Saturday, January 26, 2008

Toddler receives help from community to fight seizures

Eighteen-month-old Sadie Stewart grabbed two brightly colored blocks and hit them together while bouncing in her sitting position.

Her mother, who sat nearby, stopped talking mid-sentence and her mouth dropped open. She leapt toward her daughter, clapping and saying, “Good girl!” She hugged her daughter tightly and smiled.
This was the first time Sadie did that on her own since before Sept. 25.

“You know how people say your life can change in an instant? Well, mine did change in an instant on Sept. 25,” said Sarah Stewart, Sadie’s mother, while holding her little girl in her lap.

Sadie is the second child for Sarah and Seth, of Jeffersonville. So, when Sadie had her first seizure in April of last year, her parents knew something was wrong.

They took her to Kosair Children’s Hospital in Louisville where she was diagnosed as having a febrile seizure — a type of seizure common in young children who are running a fever.

According to the National Institute of Neurological Disorders and Stroke, about one in 25 people will have such a episode in their lifetime. Sadie, who was 8 months old at the time, was sick and had a fever, and no one thought anything more of it.

The same thing happened again in early September. Again, Sadie went to Kosair and again she was diagnosed as having a febrile seizure.

But on Sept. 25, Sadie’s nonstop seizures began. Those lasted for six weeks, with some days finding her having up to 30 seizures. Sadie did not respond to any medications during that time, and later was diagnosed with epilepsy.

“Up until then, she was a typical toddler doing things toddlers do,” Sarah said. “Now, she’s taken about 10 steps back.”

Before that day, Sadie was talking, walking while holding on to furniture, self-feeding and more at 13 months old. Those six weeks changed all of that.

“It’s scary. It’s very scary,” Sarah said. “It’s so hard to watch your child go through that and when the doctors are saying, ‘We’ve done all that we can do.’

“Then you’re pretty much at the end of your rope. All you can do is turn to God.”

After spending months in and out of Kosair and The Cleveland Clinic, Sadie came home to her family, where her mom saw the final toll the seizures had on Sadie’s development. Sadie could no longer do many of the tasks she had once done and it was time to start the teaching process all over again.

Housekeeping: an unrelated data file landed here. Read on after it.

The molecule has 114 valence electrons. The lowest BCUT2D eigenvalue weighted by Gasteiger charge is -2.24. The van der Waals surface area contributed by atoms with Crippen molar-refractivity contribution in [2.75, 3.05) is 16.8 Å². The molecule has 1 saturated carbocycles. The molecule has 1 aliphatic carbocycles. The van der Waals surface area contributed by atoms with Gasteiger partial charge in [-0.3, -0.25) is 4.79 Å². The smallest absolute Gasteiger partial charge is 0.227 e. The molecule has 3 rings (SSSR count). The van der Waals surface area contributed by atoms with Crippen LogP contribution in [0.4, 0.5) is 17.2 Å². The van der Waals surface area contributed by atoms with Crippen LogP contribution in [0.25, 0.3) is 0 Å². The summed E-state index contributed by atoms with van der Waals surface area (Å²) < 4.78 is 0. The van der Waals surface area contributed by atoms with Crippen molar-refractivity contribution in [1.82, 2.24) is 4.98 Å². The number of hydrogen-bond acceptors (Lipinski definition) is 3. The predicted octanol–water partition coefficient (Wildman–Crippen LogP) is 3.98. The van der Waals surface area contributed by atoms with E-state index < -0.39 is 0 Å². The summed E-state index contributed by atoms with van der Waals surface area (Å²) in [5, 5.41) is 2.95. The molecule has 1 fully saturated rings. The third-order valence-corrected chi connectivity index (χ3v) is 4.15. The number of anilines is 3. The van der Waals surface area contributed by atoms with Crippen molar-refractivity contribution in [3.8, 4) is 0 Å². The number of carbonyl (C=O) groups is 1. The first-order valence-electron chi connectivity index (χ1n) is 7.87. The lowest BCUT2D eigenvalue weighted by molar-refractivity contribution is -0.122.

“It’s hard, because it’s not like she was born this way and we have dealt with it all along,” Sarah said. “She was just fine, until then.”

With ongoing therapy through First Steps, Sadie has regained some of her skills, such as self-feeding, but she will only use her right hand, since the left side of her body suffered the most from the seizures.

She also is starting to walk while holding on to furniture again. However, many of her motor skills have not caught up to where she left off. Sadie also has not talked since September.

Sarah — a teacher at Bridgepoint Elementary School in Jeffersonville — has taken a break from teaching to be home with Sadie.

“I do miss teaching and being in the daily grind, but I have to make this sacrifice for her for now,” she said.

Her co-workers there organized a benefit for Sadie in November and even put Sarah in touch with other mothers who have gone through similar situations with children.

One of the moms had a child in first grade, the other had one in seventh. Both are now doing well in their classes and everyday lives.

“It just gave me hope that she will be able to go on and live a normal life,” Sarah said.

For now, Sadie will have to continue her therapy to catch up to where other children her age are developmentally. So, family and friends have organized another benefit set for Feb. 2 in New Albany to help with the bills that keep adding up.

“It’s also in a way a celebration for Sadie’s life and for her not seizing anymore and for her getting her skills back,” Sarah said.

Sarah said she’s amazed at how much the community has come together to help her daughter and her family get through this tough time.

“Boy Sadie, are you going to have a tale to tell.” Sarah told her daughter. “We’re keeping a scrapbook for her, so she’ll know what everybody did for her.”

But what little Sadie did for her family, Sarah says, is so much more than she could know.
“She’s an angel. She’s mommy’s little angel,” Sarah said as she rubbed her nose to Sadie’s. “She’s taught us a lot of life lessons. She’s taught us what’s really important in life and that’s God and family.”


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